A Good Deed Done

an excerpt


Moving carefully through the forest, Conner hesitated, listening intently. He was sure he'd heard a sound. A soft, pained, whining sound. He wasn't far from the trap he'd set to catch a rabbit, but this sound came from something much bigger than a rabbit. He hefted his weapon, a stout blackthorn stick, and crept forward.

From behind a thick bush, Conner carefully parted some branches and peered into the clearing ahead. His trap was in sight, a rabbit in it, but it was the young, black wolf lying nearby that made the pained noises.

The wolf raised its head and struggled to lick at its side where its fur was matted. Conner guessed the poor beast had hurt itself in some way. Easing the branches back into place so as not to startle the animal, Conner carefully made his way into the clearing.

He crooned softly as he approached the injured beast, hoping it wouldn't run away. However, it remained lying where it was, watching him. As Conner neared, he still couldn't see the cause of the wolf's problem, but the young beast was clearly in a great deal of pain.

Keeping a tight grip on his stick, he crouched by the wolf. The beast's head lolled to the side so it could look at him, but the creature didn't growl or try to bite him. Conner deemed the wolf to be a young male. Crooning a lullaby, he ran his hand gently over the area the wolf had licked, and parted the lush, dark fur.

A soft exclamation escaped him when he saw the cause of the wolf's distress. A wooden barb was buried in its side. Conner winced. The wolf must be in agony, and yet bore his touches.

"The barb has to come out, boy. As gentle as you've been, I can't trust you not to bite me." Conner murmured quietly as he drew some twine from his spliuchan. He was pleased he'd worn the pouch. It held many small but useful items.

Tying the twine carefully around the wolf's jaw, Conner smiled at the beast licked his hand and remained docile as the twine was tightened enough to keep that dangerous maw closed.

Taking a small knife from his spliuchan, Conner cut the barb from the wolf's side. The beast shuddered and whined, but made no attempt to stop Conner or try to escape. Conner was certain the beast had almost given up the will to live because of the pain.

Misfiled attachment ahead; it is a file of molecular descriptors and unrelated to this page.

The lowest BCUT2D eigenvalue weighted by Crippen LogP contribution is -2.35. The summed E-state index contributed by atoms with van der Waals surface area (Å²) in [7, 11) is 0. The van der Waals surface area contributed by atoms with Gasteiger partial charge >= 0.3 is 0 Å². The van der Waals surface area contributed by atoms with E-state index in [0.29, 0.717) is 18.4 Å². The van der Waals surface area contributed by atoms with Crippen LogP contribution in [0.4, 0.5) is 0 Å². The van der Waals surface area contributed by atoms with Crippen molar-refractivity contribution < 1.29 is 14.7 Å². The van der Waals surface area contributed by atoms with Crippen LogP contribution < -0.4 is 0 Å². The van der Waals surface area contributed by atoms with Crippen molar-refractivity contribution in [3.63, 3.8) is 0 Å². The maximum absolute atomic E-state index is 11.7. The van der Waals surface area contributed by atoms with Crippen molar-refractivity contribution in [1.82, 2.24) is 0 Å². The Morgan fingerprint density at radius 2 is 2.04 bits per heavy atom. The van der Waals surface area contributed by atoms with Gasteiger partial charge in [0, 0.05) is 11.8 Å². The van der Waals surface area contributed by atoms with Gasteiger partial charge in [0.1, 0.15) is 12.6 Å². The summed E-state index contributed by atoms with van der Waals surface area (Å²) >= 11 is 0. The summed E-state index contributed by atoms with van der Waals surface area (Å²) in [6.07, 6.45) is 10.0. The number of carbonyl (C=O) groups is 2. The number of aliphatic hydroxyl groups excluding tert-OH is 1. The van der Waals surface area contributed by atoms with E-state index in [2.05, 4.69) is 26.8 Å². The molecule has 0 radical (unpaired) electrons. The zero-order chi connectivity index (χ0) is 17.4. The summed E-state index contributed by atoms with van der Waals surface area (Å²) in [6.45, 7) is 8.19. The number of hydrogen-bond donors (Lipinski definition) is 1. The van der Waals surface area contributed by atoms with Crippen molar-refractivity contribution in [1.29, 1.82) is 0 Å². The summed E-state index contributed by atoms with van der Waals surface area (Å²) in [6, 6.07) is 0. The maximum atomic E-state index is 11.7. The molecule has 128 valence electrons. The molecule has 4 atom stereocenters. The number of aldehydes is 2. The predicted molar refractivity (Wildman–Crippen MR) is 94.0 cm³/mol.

Once the barb was out, he cleaned the wound as best he could with a torn piece of his jerkin and the water he carried. He cut the twine from the wolf's jaw and offered the beast some of his water which it lapped from his hand.

Although it hadn't been his intention to stay out overnight, he was loathe to leave the wolf while it was so weak and helpless. Looking around, Conner decided the clearing was sheltered enough to spend the night. He left the wolf while he gathered wood for a fire, then lit it with his tinder box. He was close to one of his snares and Conner made sure the fire was safe before hurrying to check his trap.

The trap held a good-sized rabbit. Conner took his prize back to his impromptu camp and skinned the rabbit. Once his pieces were being roasted, he took the rest to the wolf. The beast ate all he gave it without snatching and after another drink of water, closed its eyes.

Once his meat was cooked, Conner settled against the bough of a tall tree to eat. The sky darkened as twilight progressed toward night. Conner checked that the fire was out, then ambled away to take care of personal necessities.

On his return, he settled against the tree and pulled his cloak tight around him to ward off the chill of the night. The wolf seemed to be asleep and Conner smiled on hearing the occasional snore or snuffle from the beast.

The night passed swiftly and when Conner opened his eyes, he saw the wolf slowly rise to its feet. It padded back and forth for a moment, deciding whether or not it felt happy enough to move. It trotted to the edge of the forest, stopped, and looked back at Conner.

While the wolf had been pacing, Conner had also risen to his feet. He felt a pang of sorrow that the wolf would leave, and yet he knew the beast needed the freedom of the forests, not the confines of Conner's farm. "I'll miss you too, my handsome man. But life on a farm sure is not the life for you."

The wolf's head tilted from side to side as Conner spoke as if weighing his words. It came toward Conner, stopped, then reached forward and licked Conner's hand. Conner ruffled the thick fur the wolf's head, marveling at its softness. "Maybe we'll meet again, bonnie boy. But for now 'tis best you go home. I've tarried in the forest long enough."

The wolf ducked his head and trotted into the forest. Smiling, Conner grasped his stick and headed home. Since the death of his mother last winter, he'd managed the small farm on his own. He hummed to himself as he walked, an old proverb his mother had taught him ringing in his head. "Blessings are won by a good deed done."